Was Mustafa Abu Yazid al Qaeda’s #3?


Image courtesy of Rantburg.

As reports of the death of al Qaeda leader Mustafa Abu Yazid continue to break, US administration and intelligence officials, and the media, are eager to declare that he was al Qaeda’s third in command. But do you remember back on Dec. 12, 2009, when Abu Yahya al Libi was reported killed and officials were quick to declare him al Qaeda’s #3? We do. And we also addressed the issue of al Qaeda’s #3 then. Here is the post, republished in full. The same logic applies to Yazid; he was one of the most important leaders in al Qaeda but that doesn’t mean he was #3, or that the position even exists:

It is always interesting to watch the press coverage when the rumors begin to fly after a senior al Qaeda leader is thought to have been killed in a US airstrike inside Pakistan. Invariably, after it is determined that Osama bin Laden and Ayman al Zawahiri were not killed in the attack, a news organization or two almost always identifies the thought-to-be-slain al Qaeda leader as the Number Three, or the third in the chain of command. This happened yesterday, when Abu Yahya al Libi was rumored to have been killed (that rumor was incorrect, as Saleh al Somali, al Qaeda’s external operations chief, was later identified as the operative thought to have been killed). Here is how CBS News described al Libi:

Earlier, Pakistan media had incorrectly reported that the strike killed al Qaeda’s number 3 in command, Abu Yahya al-Libi.

This isn’t to single out CBS News; it won’t be the first or last organization to do this. Previously, news organizations ihave dentified Abu Hamza Rabia (operations chief, killed in December 2005), Abu Laith al Libi (military commander, killed in January 2008), Osama al Kini (external operations chief, killed in January 2009), and a host of al Qaeda leaders as the number 3 after their deaths. While each of these men were top al Qaeda leaders, identifying them as the third in command (a position that many intelligence officials I speak to do not believe even exists) does little to further the understanding of al Qaeda’s network.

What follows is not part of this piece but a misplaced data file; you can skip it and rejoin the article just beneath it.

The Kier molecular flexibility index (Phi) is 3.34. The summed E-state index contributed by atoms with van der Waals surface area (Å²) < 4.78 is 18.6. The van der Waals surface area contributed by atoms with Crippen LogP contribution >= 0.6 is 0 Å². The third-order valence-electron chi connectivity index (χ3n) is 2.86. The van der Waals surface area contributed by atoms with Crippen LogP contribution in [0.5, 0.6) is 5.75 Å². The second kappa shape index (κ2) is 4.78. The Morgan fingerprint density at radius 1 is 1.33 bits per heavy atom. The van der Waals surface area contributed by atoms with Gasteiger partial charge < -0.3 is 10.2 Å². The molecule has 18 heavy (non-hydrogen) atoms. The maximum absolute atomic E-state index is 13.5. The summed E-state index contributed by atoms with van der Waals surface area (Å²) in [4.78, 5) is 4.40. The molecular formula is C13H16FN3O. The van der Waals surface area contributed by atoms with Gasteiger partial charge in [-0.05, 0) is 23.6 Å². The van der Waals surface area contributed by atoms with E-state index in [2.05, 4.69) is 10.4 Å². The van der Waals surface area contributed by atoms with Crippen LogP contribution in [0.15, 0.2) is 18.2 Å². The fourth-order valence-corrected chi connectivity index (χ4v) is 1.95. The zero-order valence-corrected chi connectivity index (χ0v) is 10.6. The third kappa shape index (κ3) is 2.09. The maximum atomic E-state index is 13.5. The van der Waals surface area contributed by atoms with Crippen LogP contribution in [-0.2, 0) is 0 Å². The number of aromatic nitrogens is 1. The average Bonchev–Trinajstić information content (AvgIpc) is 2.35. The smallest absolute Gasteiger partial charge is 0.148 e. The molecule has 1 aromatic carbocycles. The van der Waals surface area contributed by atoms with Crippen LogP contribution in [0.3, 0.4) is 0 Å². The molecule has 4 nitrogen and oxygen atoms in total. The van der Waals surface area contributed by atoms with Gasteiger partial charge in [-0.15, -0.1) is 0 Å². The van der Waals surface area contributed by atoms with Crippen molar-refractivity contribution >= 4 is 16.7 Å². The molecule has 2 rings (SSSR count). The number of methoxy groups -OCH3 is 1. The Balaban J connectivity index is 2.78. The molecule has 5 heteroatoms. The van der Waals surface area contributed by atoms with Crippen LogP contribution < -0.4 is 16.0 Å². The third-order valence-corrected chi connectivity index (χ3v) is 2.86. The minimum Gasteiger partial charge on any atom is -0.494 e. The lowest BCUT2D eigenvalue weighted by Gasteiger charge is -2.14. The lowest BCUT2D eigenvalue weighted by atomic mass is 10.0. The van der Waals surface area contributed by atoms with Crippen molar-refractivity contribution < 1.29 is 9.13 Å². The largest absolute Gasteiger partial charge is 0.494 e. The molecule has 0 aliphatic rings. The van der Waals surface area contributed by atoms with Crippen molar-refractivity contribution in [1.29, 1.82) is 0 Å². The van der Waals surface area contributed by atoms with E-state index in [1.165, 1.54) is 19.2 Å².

Bill Roggio is a Senior Fellow at the Foundation for Defense of Democracies and the Editor of FDD's Long War Journal.

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  • T Ruth says:

    Bill, thanks for refreshing that–i remember very well when you wrote that original blog.
    Its a bit like an American bank, everyone is Vice President.
    But what about the AQ announcement that he was The Commander for Afghanistan–is that how you saw it? If so i guess thats a bigger deal than whether he was #3 or #5 and a half.

  • kp says:

    Not to forget the original “number 3”. A perhaps better choice of numbers in this case. Mohammed Atef killed (with some of his family) in Nov 2001 by a Predator firing a Hellfire. Perhaps the first HVT killed by a drone?
    I think he’s the only #3 who was actually photographed with the other two on a regular basis and knew them from the old Soviet Afghan Days and Sudan.

  • Eric L says:

    I’ve read/heard that this number “3” is considered number “3” because he is the gatekeeper to OBL and Zawahiri. Does anyone else in the community have more information on this?

  • kp says:

    Eric, I think understanding that AZ/UBL connection to the rest of their org, the management structure at the top of AQ and how it is maintained is perhaps the most important clue for ultimately getting to AZ/UBL.